Gorbachev Assails Slow Pace of Reform, Ousts Leningrad Party Boss
President Mikhail S. Gorbachev, demonstrating the Communist Party’s new commitment to respect the will of the people, Wednesday replaced the Leningrad party boss who lost in spring elections and sharply criticized the city’s party organization for sitting idly by while his policies of reform are stirring emotions on the street.
Gorbachev, who traveled to the Soviet Union’s second-largest city to preside personally over the change in party officials, announced that Yuri F. Solovyov, a candidate, or non-voting, member of the Politburo, had been replaced by Boris Gidaspov as first secretary of the Leningrad regional party committee.
“Life is boiling up in Leningrad--political, social, economic, inter-ethnic,” Gorbachev said in a remarkable Soviet television interview with Solovyov and Gidaspov sitting on either side of him.
“But at the same time, the participants of party meetings said very often, at sittings of party organizations, ‘There is nothing going on.’ How can this be? Something strange is going on,” Gorbachev said. “The problems heard on the street and in the square should be discussed by party organizations.”
In replacing Solovyov, 63, Gorbachev was for the first time making good on a promise he made a year ago to rid the party of officials who failed to gain public support in March elections to the 2,250-member Congress of People’s Deputies.
Lost Even Though Unopposed
Solovyov, who has served of Leningrad’s party chief for the last four years, managed to run unopposed but still could not garner the needed 50% of the vote when voters crossed his name off the ballot. Eleven other members of the city’s party leadership also lost.
It appeared likely that Solovyov also will lose his job in the 20-member Politburo, a position he was given in March, 1986.
Gorbachev, by overseeing the job switch himself, sent a clear signal to the country that he is personally committed to honor the popular mandate, no matter how high ranking the party official, and that he will no longer permit party and government wishes to be imposed from above.
The replacement was seen as necessary if the party is to be viewed by the people as keeping pace with what Gorbachev has called the “process of democratization.” Gorbachev himself called Solovyov’s replacement a critical step in “the internal life of the entire party.”
The elections in March clearly showed that party officials in most regions had virtually no popular support, often because they were viewed as being either passive or active opponents of change. Gorbachev’s move also served as a warning to those officials.
“The first step the party took was to launch perestroika ,” Gorbachev said, referring to his efforts to reform his country economically, socially and politically.
“In the second stage of the process, we now understand that not everything is right with the party,” he said. “The party is lagging behind the process of perestroika. The reform of the party is going too slowly.”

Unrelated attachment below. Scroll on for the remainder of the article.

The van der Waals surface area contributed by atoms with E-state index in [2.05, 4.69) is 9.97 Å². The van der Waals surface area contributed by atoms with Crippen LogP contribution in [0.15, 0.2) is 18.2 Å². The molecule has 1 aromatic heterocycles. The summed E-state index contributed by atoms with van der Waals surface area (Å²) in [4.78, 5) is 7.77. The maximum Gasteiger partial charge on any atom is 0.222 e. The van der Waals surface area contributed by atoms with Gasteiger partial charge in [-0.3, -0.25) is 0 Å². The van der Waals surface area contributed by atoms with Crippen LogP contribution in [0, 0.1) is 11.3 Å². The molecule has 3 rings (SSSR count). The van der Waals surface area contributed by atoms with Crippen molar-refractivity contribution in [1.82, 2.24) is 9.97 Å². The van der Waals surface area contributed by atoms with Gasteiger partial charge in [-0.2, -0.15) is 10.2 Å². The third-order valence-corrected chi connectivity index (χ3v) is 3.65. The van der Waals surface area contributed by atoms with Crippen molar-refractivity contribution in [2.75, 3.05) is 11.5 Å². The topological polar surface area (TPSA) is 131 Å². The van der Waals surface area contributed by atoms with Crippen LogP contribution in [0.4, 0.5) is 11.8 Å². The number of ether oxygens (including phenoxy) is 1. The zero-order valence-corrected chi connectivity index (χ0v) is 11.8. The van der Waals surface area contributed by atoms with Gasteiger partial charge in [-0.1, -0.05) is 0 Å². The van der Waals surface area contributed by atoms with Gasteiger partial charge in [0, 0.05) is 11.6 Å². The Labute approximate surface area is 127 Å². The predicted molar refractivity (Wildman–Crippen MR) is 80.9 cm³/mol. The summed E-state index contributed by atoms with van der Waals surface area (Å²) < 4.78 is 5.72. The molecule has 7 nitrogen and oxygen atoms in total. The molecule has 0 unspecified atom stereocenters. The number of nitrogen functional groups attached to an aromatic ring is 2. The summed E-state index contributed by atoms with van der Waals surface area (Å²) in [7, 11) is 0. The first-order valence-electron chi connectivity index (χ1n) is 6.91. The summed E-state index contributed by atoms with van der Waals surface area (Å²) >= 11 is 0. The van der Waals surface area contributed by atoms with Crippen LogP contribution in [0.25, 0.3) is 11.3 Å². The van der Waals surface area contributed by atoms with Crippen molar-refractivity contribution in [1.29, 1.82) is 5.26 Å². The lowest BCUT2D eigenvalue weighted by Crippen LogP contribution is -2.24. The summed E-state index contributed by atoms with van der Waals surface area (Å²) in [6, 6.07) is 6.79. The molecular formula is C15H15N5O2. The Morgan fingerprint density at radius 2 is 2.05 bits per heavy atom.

Gorbachev Spoke at Plenum
The decision to remove Solovyov was made at a regional party plenum. The official news agency Tass said Gorbachev spoke at the plenum but gave no details of what he said. It said the Communist Party’s personnel chief, Georgy Razumovsky, was also present.
Gorbachev and Razumovsky flew to Leningrad on Tuesday to oversee the leadership reshuffle after months of political turbulence in the city.
Leningraders, like many Soviets, have taken advantage of Gorbachev’s policy of glasnost, or openness, to complain about problems ranging from shortages of food and housing to pollution.
But many of those problems are more acute in Leningrad, both because of its size and because the city leadership, traditionally conservative, has been less responsive than in many regions to complaints.
Gorbachev said workers he met in Leningrad stressed that despite his policies of reform, in their city they felt “we have not yet rid ourselves of the chains.”
Solovyov said after the March election that he had learned from his loss. But in a Communist Party Central Committee meeting in April, he drew a sharp rebuke from Gorbachev when he complained that the party was becoming “a discussion club.”
The ousted leader appeared calm as he sat next to Gorbachev during the television interview. In response to a question, he said the biggest challenge his successor will face will be to “increase the role of the party along democratic lines . . . and to eliminate its complacency.”
Gidaspov, 56, the director of a state industrial concern, defeated more than 20 opponents to win a seat in the Congress of People’s Deputies.
Smiling broadly during the television interview, he said the plenum decision to name him party boss was a surprise. He promised to meet the demands of various interest groups and to see that the crumbling facades of historic buildings in Leningrad, the seat of the Bolshevik Revolution, “be restored as a pearl.”